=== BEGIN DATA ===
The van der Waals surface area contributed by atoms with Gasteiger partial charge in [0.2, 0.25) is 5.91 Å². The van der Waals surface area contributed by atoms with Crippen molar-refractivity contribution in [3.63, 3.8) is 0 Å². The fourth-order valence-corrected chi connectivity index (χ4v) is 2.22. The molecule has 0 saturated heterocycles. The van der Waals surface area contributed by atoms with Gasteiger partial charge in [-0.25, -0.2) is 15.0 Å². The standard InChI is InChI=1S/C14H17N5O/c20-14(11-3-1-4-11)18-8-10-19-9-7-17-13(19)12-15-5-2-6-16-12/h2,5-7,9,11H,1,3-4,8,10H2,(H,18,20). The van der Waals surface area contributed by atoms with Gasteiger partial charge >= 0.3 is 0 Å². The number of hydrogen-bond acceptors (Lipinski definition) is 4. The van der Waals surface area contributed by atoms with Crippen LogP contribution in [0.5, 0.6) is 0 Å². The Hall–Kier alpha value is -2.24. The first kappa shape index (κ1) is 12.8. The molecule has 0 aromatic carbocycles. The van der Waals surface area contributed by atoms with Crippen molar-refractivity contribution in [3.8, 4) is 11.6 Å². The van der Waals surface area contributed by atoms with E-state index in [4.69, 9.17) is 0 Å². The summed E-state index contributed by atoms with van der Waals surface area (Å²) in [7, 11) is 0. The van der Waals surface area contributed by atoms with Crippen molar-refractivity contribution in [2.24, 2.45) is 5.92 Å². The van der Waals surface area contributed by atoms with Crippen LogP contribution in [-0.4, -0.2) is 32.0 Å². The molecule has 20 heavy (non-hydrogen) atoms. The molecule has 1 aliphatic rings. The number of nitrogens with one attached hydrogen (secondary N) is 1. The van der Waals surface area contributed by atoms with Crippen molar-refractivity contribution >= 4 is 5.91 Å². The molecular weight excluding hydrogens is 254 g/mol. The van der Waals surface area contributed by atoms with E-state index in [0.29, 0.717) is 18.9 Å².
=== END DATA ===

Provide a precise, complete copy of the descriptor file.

The van der Waals surface area contributed by atoms with Gasteiger partial charge in [0.2, 0.25) is 5.91 Å². The van der Waals surface area contributed by atoms with Crippen molar-refractivity contribution in [3.63, 3.8) is 0 Å². The fourth-order valence-corrected chi connectivity index (χ4v) is 2.22. The molecule has 0 saturated heterocycles. The van der Waals surface area contributed by atoms with Gasteiger partial charge in [-0.25, -0.2) is 15.0 Å². The standard InChI is InChI=1S/C14H17N5O/c20-14(11-3-1-4-11)18-8-10-19-9-7-17-13(19)12-15-5-2-6-16-12/h2,5-7,9,11H,1,3-4,8,10H2,(H,18,20). The van der Waals surface area contributed by atoms with Gasteiger partial charge >= 0.3 is 0 Å². The number of hydrogen-bond acceptors (Lipinski definition) is 4. The van der Waals surface area contributed by atoms with Crippen LogP contribution in [0.5, 0.6) is 0 Å². The Hall–Kier alpha value is -2.24. The first kappa shape index (κ1) is 12.8. The molecule has 0 aromatic carbocycles. The van der Waals surface area contributed by atoms with Crippen molar-refractivity contribution in [3.8, 4) is 11.6 Å². The van der Waals surface area contributed by atoms with E-state index in [4.69, 9.17) is 0 Å². The summed E-state index contributed by atoms with van der Waals surface area (Å²) in [7, 11) is 0. The van der Waals surface area contributed by atoms with Crippen molar-refractivity contribution in [2.24, 2.45) is 5.92 Å². The van der Waals surface area contributed by atoms with Crippen LogP contribution in [-0.4, -0.2) is 32.0 Å². The molecule has 20 heavy (non-hydrogen) atoms. The molecule has 1 aliphatic rings. The number of nitrogens with one attached hydrogen (secondary N) is 1. The van der Waals surface area contributed by atoms with Crippen molar-refractivity contribution >= 4 is 5.91 Å². The molecular weight excluding hydrogens is 254 g/mol. The van der Waals surface area contributed by atoms with E-state index in [0.29, 0.717) is 18.9 Å².